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The stories of the trailblazers in Kavitha Rao’s book Lady Doctors: The Untold Stories of India’s First Women in Medicine, and the challenges they triumphed over, need to find their rightful place in history.
Do you know a woman doctor? Of course, you do! What a strange question!
Women doctors are the norm today. But this wasn’t the case at the turn of the nineteenth century. In fact, the conservative Victorian society and the purdah system meant that women were often not even allowed to see doctors and receive health care. The ideas of women training to be doctors were unacceptable and would have remained so if it wasn’t for a few women who were determined to change things.
‘I had even then set my heart upon something high and I wanted to be a different woman from the common lot’- Muthulakshmi Reddy.
These words, which resonate with so many of us today, were the dream of one of India’s pioneer woman doctors. In her new book Lady Doctors: The Untold Stories of India’s First Women in Medicine, Kavitha Rao tells the story of 6 pioneers. The well-researched and referenced book speaks about stereotype-shattering women doctors from across India who displayed striking courage and tenacity. They were the harbingers of transformative, radical change, not only in medicine but also in society. Yet, they have been forgotten, or as Rao writes, erased from history.
The book begins with Anandibai Joshi’s plea to go to the USA to study medicine. She would eventually become India’s first woman doctor. Her impassioned letter to her husband where she writes that “A Hindu woman has no right to utter a word or to advise her husband” highlights the physical and emotional violence that she faced at the hands of an outwardly supportive spouse.
The other pioneers whose journey’s the book chronicles are equally inspiring. Kadambini Ganguly, the first Indian woman who practiced as a doctor also waged a battle for medical education for women in India.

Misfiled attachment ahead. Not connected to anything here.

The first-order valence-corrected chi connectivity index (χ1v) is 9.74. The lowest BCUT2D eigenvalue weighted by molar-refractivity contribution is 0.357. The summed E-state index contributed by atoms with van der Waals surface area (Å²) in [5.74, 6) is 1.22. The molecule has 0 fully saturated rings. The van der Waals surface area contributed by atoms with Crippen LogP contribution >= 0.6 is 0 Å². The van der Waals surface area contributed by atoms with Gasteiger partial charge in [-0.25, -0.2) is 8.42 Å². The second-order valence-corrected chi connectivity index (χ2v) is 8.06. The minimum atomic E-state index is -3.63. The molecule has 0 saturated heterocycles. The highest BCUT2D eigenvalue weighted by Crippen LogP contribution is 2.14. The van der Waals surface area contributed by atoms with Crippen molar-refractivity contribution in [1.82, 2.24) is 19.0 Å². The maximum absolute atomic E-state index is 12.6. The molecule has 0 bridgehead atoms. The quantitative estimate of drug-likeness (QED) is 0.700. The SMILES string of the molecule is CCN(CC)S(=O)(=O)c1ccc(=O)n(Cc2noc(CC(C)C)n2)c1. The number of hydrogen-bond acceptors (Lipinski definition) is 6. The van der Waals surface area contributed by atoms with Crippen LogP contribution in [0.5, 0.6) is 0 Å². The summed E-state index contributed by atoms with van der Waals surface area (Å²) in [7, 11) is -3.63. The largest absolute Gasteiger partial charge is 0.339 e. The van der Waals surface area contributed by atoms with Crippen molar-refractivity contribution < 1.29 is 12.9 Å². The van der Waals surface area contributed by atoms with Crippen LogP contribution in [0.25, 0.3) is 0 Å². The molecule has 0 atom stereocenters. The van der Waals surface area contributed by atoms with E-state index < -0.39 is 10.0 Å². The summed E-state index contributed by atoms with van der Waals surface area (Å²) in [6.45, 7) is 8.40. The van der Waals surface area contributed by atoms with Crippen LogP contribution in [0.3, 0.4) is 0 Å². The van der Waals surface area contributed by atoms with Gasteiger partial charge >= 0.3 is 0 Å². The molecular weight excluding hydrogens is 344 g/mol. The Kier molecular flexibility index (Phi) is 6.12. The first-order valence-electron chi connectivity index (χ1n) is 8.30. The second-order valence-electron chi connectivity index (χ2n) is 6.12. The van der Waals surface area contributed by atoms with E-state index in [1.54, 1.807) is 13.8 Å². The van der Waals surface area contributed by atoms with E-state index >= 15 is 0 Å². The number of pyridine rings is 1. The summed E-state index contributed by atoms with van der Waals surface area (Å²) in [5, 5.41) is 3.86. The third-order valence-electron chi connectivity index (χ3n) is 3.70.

Rukhmabai Raut, a radical beyond imagination, called out child marriage, sought a divorce, and took on a luminary like Bal Gangadhar Tilak before embarking on her medical training.
Haimabati Sen studied and practiced medicine overcoming huge setbacks of poverty, ill-treatment as a widow, and abuse. Yet, she “handed over her scholarship money to her husband to spend the way he considered best”. It is apparent that even education did not result in true emancipation for many of these women.
Muthulakshmi Reddy, who had a career as illustrious in public life, as in medicine became a beacon of inspiration for many. Mary Poonen Lukose, India’s first female surgeon general, laid the foundation for Kerala’s robust health care system.
Women who have dared to dream have always paid a price. So did these women.
The burdens of caste, society, misogyny, oppressive patriarchy, and poor social status ensured that the price multiplied manifold for these pioneers.
Steadfastly holding on to her identity as a brahmin and a wife, Anandibai‘s health suffered to the extent that she died even before she could practice medicine.
Haimanti Bai was ‘awarded a silver medal for coming first’. The fact that she accepted it so that she can afford to care for her newborn baby was a heart-wrenching reminder of how women’s sacrifices are completely disregarded even by those closest to her.
Unhappy marriages, imperfect family lives, no parity with male doctors, prejudice at the workplace, discrimination in awarding degrees and job opportunities, sexual harassment were also routine occurrences for these doctors.
The hardships that came the way of these women took me back to my college days.